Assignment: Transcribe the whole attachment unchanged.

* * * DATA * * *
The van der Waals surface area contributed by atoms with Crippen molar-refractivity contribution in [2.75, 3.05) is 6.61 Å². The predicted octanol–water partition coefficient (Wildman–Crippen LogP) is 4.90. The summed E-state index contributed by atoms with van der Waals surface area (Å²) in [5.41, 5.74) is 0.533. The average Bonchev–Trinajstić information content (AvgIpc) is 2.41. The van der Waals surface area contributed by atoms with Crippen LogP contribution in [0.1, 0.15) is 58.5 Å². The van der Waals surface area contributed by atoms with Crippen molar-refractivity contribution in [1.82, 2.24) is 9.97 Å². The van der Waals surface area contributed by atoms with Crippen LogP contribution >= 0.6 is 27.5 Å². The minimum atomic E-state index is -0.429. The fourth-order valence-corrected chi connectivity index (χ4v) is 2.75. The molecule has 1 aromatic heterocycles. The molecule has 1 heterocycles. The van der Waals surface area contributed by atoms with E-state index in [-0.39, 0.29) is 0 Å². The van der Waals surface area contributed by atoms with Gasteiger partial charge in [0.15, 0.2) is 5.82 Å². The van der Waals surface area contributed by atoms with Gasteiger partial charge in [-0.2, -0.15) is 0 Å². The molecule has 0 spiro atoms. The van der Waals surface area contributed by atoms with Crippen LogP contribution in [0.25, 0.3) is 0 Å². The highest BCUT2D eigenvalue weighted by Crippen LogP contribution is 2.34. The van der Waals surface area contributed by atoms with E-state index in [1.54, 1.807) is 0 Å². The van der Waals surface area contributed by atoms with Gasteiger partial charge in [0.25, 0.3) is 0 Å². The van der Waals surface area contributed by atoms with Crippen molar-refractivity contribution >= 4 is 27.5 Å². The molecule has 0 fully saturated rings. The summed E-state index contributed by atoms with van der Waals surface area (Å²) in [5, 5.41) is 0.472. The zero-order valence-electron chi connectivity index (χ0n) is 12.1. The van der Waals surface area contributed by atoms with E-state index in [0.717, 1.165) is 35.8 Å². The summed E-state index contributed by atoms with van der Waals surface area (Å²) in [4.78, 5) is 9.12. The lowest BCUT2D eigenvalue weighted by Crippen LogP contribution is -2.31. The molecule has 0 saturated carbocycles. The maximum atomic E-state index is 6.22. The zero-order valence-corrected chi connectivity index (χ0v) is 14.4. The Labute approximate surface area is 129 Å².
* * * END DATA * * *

The van der Waals surface area contributed by atoms with Crippen molar-refractivity contribution in [2.75, 3.05) is 6.61 Å². The predicted octanol–water partition coefficient (Wildman–Crippen LogP) is 4.90. The summed E-state index contributed by atoms with van der Waals surface area (Å²) in [5.41, 5.74) is 0.533. The average Bonchev–Trinajstić information content (AvgIpc) is 2.41. The van der Waals surface area contributed by atoms with Crippen LogP contribution in [0.1, 0.15) is 58.5 Å². The van der Waals surface area contributed by atoms with Crippen molar-refractivity contribution in [1.82, 2.24) is 9.97 Å². The van der Waals surface area contributed by atoms with Crippen LogP contribution >= 0.6 is 27.5 Å². The minimum atomic E-state index is -0.429. The fourth-order valence-corrected chi connectivity index (χ4v) is 2.75. The molecule has 1 aromatic heterocycles. The molecule has 1 heterocycles. The van der Waals surface area contributed by atoms with E-state index in [-0.39, 0.29) is 0 Å². The van der Waals surface area contributed by atoms with Gasteiger partial charge in [0.15, 0.2) is 5.82 Å². The van der Waals surface area contributed by atoms with Gasteiger partial charge in [-0.2, -0.15) is 0 Å². The molecule has 0 spiro atoms. The van der Waals surface area contributed by atoms with Crippen LogP contribution in [0.25, 0.3) is 0 Å². The highest BCUT2D eigenvalue weighted by Crippen LogP contribution is 2.34. The van der Waals surface area contributed by atoms with E-state index in [1.54, 1.807) is 0 Å². The van der Waals surface area contributed by atoms with Gasteiger partial charge in [0.25, 0.3) is 0 Å². The van der Waals surface area contributed by atoms with Crippen molar-refractivity contribution >= 4 is 27.5 Å². The molecule has 0 fully saturated rings. The summed E-state index contributed by atoms with van der Waals surface area (Å²) in [5, 5.41) is 0.472. The zero-order valence-electron chi connectivity index (χ0n) is 12.1. The van der Waals surface area contributed by atoms with E-state index in [0.717, 1.165) is 35.8 Å². The summed E-state index contributed by atoms with van der Waals surface area (Å²) in [4.78, 5) is 9.12. The lowest BCUT2D eigenvalue weighted by Crippen LogP contribution is -2.31. The molecule has 0 saturated carbocycles. The maximum atomic E-state index is 6.22. The zero-order valence-corrected chi connectivity index (χ0v) is 14.4. The Labute approximate surface area is 129 Å².